The Big Easy was another highly anticipated city on our list, so I forced everyone to their feet early with the usual “fuck you, I’m tired” sentiment spread across the crew’s exhausted faces. The caravan cut through the deep south and arrived in NOLA just in time for pouring skies and broken spirits. I was hoping to scope out some legendary above ground cemeteries and and walk the city, but things weren’t to go my way that fateful afternoon. Instead, half the crew headed to Bourbon Street rain or no rain, while the rest of us chilled in the Garden District, had a few brews, and crushed a Juan’s Flying Burrito. Arriving at the Saint early, a grungy neighborhood punk rock dive bar that does shows, we shared some old stories under the low light and awaited the arrival of the returning drunks. Boasting some pretty ridiculous tales, we easily killed the evening listening to the shenanigans everyone had gotten into on Bourbon. By this point it was evident that tour frustration was in gear, and animosity between our diverse crew was something that couldn’t be bottled. Solution? Rock it. Taking the frustrations to the mic, we played hard, and the show went well. The venue seemed to have a built-in crowd that dug the bands and made us feel well supported, something quite appreciated after the rain out. Before the show it became abundantly clear that Hold Tight’s car needed new rear tires, and that an attempt to drive it to Florida in its current condition could seriously hurt my friends, so the plan was set to wake up early and remedy the problem. After some heated arguments the plan was set in stone, and we rolled outside the city to Kenny’s girlfriend’s parent’s house, where we enjoyed some late night pasta and doughnuts, dreading the morning’s early alarm.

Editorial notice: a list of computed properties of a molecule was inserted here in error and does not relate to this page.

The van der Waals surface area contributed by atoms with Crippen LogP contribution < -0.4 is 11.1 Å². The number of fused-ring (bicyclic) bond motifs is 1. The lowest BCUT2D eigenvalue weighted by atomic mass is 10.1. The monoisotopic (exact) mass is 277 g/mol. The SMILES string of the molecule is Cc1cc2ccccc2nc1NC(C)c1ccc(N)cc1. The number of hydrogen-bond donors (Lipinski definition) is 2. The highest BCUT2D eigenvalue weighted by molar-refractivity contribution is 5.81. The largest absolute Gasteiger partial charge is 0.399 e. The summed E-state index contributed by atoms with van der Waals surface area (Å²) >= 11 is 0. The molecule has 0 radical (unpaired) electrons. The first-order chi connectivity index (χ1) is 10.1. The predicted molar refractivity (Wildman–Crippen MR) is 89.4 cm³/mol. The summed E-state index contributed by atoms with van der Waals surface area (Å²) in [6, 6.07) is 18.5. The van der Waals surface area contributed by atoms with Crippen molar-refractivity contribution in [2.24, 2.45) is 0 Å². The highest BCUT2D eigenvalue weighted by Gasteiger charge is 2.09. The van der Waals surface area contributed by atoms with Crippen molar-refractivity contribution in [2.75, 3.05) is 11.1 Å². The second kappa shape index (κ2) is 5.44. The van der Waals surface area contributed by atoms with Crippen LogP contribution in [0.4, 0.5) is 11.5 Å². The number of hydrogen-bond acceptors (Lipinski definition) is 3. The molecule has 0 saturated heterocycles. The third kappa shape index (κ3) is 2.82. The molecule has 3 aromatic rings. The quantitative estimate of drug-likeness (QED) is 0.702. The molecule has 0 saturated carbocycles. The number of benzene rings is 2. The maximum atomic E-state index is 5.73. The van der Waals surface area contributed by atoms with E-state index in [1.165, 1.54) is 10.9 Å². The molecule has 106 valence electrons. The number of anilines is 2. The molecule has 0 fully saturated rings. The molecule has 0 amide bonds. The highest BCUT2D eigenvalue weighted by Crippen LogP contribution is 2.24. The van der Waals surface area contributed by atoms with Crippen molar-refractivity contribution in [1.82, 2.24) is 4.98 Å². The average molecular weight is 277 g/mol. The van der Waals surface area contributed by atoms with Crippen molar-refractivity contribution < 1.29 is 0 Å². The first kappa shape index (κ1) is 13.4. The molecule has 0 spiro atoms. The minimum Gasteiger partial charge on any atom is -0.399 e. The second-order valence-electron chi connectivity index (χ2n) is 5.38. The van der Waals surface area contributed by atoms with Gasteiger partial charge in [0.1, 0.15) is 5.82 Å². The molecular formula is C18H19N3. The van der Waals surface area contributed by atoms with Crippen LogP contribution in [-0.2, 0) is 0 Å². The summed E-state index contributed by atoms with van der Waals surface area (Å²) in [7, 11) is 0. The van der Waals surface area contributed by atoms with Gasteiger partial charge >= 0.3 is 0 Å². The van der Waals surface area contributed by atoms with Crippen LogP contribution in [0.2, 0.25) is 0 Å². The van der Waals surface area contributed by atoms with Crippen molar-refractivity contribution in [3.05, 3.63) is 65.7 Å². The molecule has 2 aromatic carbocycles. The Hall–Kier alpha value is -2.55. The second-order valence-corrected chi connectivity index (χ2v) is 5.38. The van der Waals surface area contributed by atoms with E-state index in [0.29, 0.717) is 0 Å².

Murphy’s Law proved its validity once again with a failed alarm clock, leaving us scrambling like Kevin McCallister in O’Hare to get the new rubber and make it the show anywhere near on time. With a six-hour drive, plus losing a time zone hour, the three-hour wait on the fix wasn’t well received, but we sucked it up and powered through. It gave us time to hash out some tour tension in the Walmart parking lot while analyzing the fucked up situation we were in. TIYL decided to leave early, taking the role of the welcoming party, while the HT boys waited it out in suburban Louisiana. We showed up to the Shark Tank at just the right time, decompressing from the drive and hanging with the cool dudes from the house. This super tight Tallahassee house show venue had a more legit setup than most clubs I’ve played, with a built-in PA system and an appropriately sized stage. A very MxPx style pop-punk trio opened the show up right after sundown, and we were back in action before we knew it. Minutes later we were posi-jumping and shredding to the thirty of forty college-aged punkers spreading across the side room. Arriving just in time, Hold Tight followed with balloons bouncing across the pumped crowd. They had an impressive reaction with a few crowd singalongs, a mark of a successful show. After the traditional punk bands played, another touring act under the moniker Koo Koo Kangaroo suited up and turned the place into a sweat-filled dance party, rocking the fuck out of all us that could handle the heat. These guys came out of nowhere and were super rad and original, spinning back and forth mc vocals on top of all ages jams. After some internet research we found out that these guys not only tour with The Aquabats, but are going to be on the Yo Gabba Gabba tour and most likely will be featured on the television show. Seeing them in a house show was a rare, unexpected treat that isn’t something you come across often. After the show we chilled hard with Isaac and Jake, two of the gracious hosts, enjoying a nightcap and the staple tour Netflix needs.